J. A. Barnes, farmer, was born near where he now resides in the Eighth District, in 1828, and is a son of Charles and Elizabeth (Wyatt) Barnes. The father was a native of South Carolina, born in 1795, and of German lineage. When young he left his native State, and immigrated to Stewart County, Tenn., where he lived at the time of his marriage in 1818. He soon moved to Henry County, and in 1828 came to Benton County and bought 200 acres in the Eighth District, where he remained until his career ended. He died in 1844. His wife was a native of Carolina, and was of Irish-German extraction. She died in 1868. Our subject was reared at home, and received but a limited education, not attending school more than two months during his entire life. In 1855 married Mary E. Byrn, a native of Davidson County, Tenn., born in 1832, and the daughter of Stephen and Mary Byrn. The marriage of our subject resulted in the birth of four children: James H., John P., Thomas E. and Edmond B. Mr. Barnes now owns upward of 350 acres, and is one of Benton County's well-to-do farmers. In politics he has stanch Democrat, casting his first presidential vote for Franklin in 1852.
Silas W. Bullock, postmaster of Big Sandy, Tenn., and a native of Benton County, of this State, was born August 13, 1851, son of Obidiah and Penelope (Nobles) Bullock, both natives of North Carolina. The father came to Tennessee in 1838 or 1839, locating the first year in Dyer County, then located on the river, near Point Mason, Benton County and followed farming until his death, December 25, 1885. Our subject reared to manhood on a farm, and securing but a limited English Education, at the age of twenty-two he came to Big Sandy and engaged in the retail liquor business two years, and then accepted a position as a clerk with William Caraway, where he continued two years. He then spent one year prospecting in Texas and Arkansas, after which he returned to Big Sandy and followed the carpenter's trade until 1881, where he resumed his clerkship with Mr. Caraway, and has remained with him since. January, 1886, he engaged in the drug business in Big Sandy with Geo. W. Cantrell, and now has a half interest in the business. March, 1886, he was made postmaster, which position he has since held, having a deputy in the office. Mr. Bullock married his present wife, who was Miss Dora Rushing, February 18, 1886. He lost his first wife by death. He is a Democrat in politics, a Master Mason, and is justly recognized as one among the popular and reliable business men and citizens of Benton County.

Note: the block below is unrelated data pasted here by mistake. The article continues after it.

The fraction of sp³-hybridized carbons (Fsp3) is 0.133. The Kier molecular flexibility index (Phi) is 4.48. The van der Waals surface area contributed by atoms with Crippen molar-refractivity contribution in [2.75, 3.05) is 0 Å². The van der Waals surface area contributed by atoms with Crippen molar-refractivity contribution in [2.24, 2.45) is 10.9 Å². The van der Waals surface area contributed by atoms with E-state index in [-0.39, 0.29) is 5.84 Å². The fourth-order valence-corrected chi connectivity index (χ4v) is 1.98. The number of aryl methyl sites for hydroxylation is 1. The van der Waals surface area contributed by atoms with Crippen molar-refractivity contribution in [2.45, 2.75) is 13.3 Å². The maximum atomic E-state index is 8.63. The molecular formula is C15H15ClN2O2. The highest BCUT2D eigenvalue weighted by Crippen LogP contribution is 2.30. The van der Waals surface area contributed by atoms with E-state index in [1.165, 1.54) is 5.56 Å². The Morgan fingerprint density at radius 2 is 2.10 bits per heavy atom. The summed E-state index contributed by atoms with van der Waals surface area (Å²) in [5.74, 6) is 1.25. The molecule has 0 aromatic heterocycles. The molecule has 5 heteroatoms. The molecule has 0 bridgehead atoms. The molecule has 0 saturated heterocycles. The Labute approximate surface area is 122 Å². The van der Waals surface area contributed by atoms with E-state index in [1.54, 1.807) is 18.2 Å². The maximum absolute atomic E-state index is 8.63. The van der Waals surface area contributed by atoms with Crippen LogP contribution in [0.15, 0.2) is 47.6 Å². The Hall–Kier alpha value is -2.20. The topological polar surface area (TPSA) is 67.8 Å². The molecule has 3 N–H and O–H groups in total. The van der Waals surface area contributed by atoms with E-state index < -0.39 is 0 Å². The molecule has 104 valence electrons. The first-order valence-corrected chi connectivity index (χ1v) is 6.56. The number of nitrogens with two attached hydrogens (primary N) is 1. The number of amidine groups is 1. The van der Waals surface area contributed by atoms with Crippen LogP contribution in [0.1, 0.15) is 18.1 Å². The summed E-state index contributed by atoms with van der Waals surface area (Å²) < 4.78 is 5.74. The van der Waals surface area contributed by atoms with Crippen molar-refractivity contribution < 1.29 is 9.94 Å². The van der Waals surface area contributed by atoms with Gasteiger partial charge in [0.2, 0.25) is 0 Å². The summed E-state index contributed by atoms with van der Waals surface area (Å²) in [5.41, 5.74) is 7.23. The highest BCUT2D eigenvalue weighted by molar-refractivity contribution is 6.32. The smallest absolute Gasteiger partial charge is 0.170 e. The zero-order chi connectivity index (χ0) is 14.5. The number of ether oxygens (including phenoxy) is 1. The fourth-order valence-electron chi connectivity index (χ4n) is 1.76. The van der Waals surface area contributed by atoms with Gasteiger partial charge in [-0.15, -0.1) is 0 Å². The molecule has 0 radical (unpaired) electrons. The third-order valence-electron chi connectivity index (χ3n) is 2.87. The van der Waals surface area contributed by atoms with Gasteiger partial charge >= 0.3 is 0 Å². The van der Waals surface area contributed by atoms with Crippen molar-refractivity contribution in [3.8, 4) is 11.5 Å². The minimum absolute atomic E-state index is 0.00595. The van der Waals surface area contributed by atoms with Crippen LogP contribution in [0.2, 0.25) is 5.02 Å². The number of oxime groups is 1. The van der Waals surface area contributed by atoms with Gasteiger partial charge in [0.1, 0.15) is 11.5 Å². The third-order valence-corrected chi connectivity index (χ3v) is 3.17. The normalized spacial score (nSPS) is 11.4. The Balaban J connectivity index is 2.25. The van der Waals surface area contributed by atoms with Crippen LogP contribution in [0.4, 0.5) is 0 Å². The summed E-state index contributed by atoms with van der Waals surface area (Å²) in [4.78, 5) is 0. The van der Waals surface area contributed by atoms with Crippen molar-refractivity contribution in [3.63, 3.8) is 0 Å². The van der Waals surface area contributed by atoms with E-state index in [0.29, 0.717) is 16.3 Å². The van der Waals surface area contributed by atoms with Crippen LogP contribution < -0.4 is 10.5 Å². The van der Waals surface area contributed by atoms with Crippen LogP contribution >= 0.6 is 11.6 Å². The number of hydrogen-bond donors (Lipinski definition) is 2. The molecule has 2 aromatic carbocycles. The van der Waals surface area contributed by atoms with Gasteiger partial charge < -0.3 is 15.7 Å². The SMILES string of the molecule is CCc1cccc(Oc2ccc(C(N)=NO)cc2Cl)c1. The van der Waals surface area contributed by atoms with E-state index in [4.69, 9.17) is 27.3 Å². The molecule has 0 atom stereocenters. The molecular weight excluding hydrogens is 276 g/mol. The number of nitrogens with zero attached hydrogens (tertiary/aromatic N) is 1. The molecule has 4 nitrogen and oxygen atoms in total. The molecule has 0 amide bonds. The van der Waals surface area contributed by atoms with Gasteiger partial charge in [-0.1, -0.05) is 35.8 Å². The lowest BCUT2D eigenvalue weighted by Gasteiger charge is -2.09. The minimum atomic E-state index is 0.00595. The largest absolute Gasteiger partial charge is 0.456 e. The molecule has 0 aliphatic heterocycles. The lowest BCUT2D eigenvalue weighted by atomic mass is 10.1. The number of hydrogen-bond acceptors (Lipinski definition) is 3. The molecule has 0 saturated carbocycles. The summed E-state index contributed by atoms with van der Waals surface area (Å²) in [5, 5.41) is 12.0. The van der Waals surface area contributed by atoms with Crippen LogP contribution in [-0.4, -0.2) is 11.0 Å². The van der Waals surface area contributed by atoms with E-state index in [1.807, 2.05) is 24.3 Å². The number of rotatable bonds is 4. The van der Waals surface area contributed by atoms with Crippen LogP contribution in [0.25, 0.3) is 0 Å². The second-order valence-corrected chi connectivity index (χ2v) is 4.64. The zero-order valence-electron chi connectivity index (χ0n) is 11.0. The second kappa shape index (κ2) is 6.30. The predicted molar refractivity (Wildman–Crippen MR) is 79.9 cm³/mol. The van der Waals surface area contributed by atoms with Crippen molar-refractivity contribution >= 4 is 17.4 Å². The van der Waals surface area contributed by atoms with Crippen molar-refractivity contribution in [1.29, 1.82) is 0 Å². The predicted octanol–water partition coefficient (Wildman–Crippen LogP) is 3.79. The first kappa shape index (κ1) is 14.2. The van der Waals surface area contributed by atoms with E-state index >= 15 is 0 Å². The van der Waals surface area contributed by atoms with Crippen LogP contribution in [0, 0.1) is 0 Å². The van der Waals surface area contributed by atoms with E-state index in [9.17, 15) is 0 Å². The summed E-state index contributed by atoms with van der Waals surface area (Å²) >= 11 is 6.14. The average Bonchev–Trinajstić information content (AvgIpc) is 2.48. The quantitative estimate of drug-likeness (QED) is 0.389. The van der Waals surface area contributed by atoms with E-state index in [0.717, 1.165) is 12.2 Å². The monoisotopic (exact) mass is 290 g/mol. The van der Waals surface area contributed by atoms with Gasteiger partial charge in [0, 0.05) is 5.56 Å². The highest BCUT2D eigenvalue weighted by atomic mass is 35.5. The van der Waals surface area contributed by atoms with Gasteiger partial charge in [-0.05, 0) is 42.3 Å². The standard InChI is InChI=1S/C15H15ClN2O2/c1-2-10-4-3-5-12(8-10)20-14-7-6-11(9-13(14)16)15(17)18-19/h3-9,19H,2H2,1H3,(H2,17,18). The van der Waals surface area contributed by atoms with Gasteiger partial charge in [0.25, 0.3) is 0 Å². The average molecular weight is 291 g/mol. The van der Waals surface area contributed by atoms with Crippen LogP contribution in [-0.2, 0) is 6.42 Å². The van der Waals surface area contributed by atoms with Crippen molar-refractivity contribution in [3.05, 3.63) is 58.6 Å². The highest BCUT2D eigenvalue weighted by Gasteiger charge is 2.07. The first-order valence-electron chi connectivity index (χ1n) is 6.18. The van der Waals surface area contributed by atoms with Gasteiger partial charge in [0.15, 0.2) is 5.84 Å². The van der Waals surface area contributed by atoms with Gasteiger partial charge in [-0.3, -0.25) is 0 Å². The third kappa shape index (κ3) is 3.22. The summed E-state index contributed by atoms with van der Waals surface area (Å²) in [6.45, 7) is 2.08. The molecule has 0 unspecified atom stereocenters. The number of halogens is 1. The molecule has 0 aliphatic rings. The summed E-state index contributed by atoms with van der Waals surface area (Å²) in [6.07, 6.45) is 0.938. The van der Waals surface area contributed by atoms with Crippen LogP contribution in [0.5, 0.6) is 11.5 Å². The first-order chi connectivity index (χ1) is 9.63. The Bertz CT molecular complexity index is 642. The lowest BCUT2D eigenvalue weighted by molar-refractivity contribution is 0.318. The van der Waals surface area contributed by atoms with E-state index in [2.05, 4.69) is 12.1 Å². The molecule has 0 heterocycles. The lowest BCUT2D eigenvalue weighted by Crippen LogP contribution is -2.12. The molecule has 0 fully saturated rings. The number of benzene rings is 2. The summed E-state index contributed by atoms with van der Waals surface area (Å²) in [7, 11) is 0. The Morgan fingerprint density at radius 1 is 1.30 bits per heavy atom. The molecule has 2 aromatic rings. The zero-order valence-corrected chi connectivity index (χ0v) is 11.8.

William Caraway was born in Smith County, Tenn., May 14, 1836; was reared on a farm; removed to West Tennessee at the age of six years. In 1858 he engaged in the mercantile business in Benton County, one-half a mile from the present town of Big Sandy, where he continued successfully till the Louisville & Nashville Railroad was built, when he moved to a point 400 yards below the station. He assisted largely in building up the town, and has conducted a large mercantile business here ever since. He has been engaged in the saw-mill business for the last five years; also owns and runs a cotton-gin in town. He is a Republican in politics, a Mason, and a member of the Methodist Episcopal Church